- Terrible Travels! Just prior to Jesus’ birth Joseph and Mary receive word that they must travel to Bethlehem due to hastily called census. Mary is almost 9 months pregnant and the trip to Bethlehem is almost 80 miles. The only way to get there was on foot. The terrain in the Holy Land is mountainous. The hills around Nazareth are not little rolling hills, they are like the Appalachian Mountains in size and the terrain only gets steeper and rockier as one gets to Jerusalem and Bethlehem. Now these were hardy people and such journeys were not unknown to them. Pious Jews went as often as once a year to Jerusalem (70 Miles from Nazareth) to worship at the Temple. Nevertheless the hardships of such a journey on a woman near to giving birth cannot be underestimated. We often see pictures of Mary riding a donkey. It is unlikely that she actually did. Joseph and Mary were not destitute but they were among the working poor. It is unlikely they could have afforded a donkey for such a journey. It is possible that Joseph was able to pull a small cart upon which Mary could ride along with some of their belongings. But remember the steep hills to which we have referred. Such carts were often more trouble than they were worth. Probably they both walked.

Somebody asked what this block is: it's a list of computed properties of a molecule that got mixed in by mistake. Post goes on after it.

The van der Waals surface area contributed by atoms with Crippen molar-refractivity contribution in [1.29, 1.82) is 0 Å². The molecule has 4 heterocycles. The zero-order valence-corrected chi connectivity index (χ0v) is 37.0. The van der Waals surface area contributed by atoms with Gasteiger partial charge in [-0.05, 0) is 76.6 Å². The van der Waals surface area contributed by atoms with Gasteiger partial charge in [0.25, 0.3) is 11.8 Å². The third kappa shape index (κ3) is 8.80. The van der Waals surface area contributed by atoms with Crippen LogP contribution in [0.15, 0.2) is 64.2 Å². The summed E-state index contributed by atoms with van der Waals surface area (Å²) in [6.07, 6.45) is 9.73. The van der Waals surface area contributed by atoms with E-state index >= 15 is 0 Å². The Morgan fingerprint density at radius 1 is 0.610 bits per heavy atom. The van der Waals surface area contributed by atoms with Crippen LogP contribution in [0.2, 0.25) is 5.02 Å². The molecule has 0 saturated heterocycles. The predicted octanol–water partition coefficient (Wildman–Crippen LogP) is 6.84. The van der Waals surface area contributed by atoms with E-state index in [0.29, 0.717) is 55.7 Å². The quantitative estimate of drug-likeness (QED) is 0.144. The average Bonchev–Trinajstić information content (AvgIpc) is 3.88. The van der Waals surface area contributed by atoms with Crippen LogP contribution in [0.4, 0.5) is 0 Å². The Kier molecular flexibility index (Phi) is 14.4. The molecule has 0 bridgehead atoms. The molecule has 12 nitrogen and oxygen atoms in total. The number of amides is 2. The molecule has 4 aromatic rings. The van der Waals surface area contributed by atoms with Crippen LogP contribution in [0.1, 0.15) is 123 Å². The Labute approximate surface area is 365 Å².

- Bethlehem was No Blessing! After a long and difficult journey of several days Joseph and Mary reached the town of Bethlehem. Now I don’t want to be unkind but let me just make it plain. Bethlehem is no cute “little town of Bethlehem.” It is a run down city set on steep hills. The terrain is rocky. And the Shepherds field was not a grassy rolling pasture. It is a very rocky, hard scrabble land. Even today after all the glory that happened there, the town is still a very poor and run down place. Due to Israeli/Palestinian conflict, the town is largely cut off economically and the poor line the streets begging you to buy olive wood trinkets from them. It is rather a sad place actually. At the time of Jesus’ birth the town was vastly over crowded due to the Census. Huge numbers who had long since left (like Joseph and Mary) had now returned for the count. On my recent trip I took pictures in Bethlehem which you can see here: Bethlehem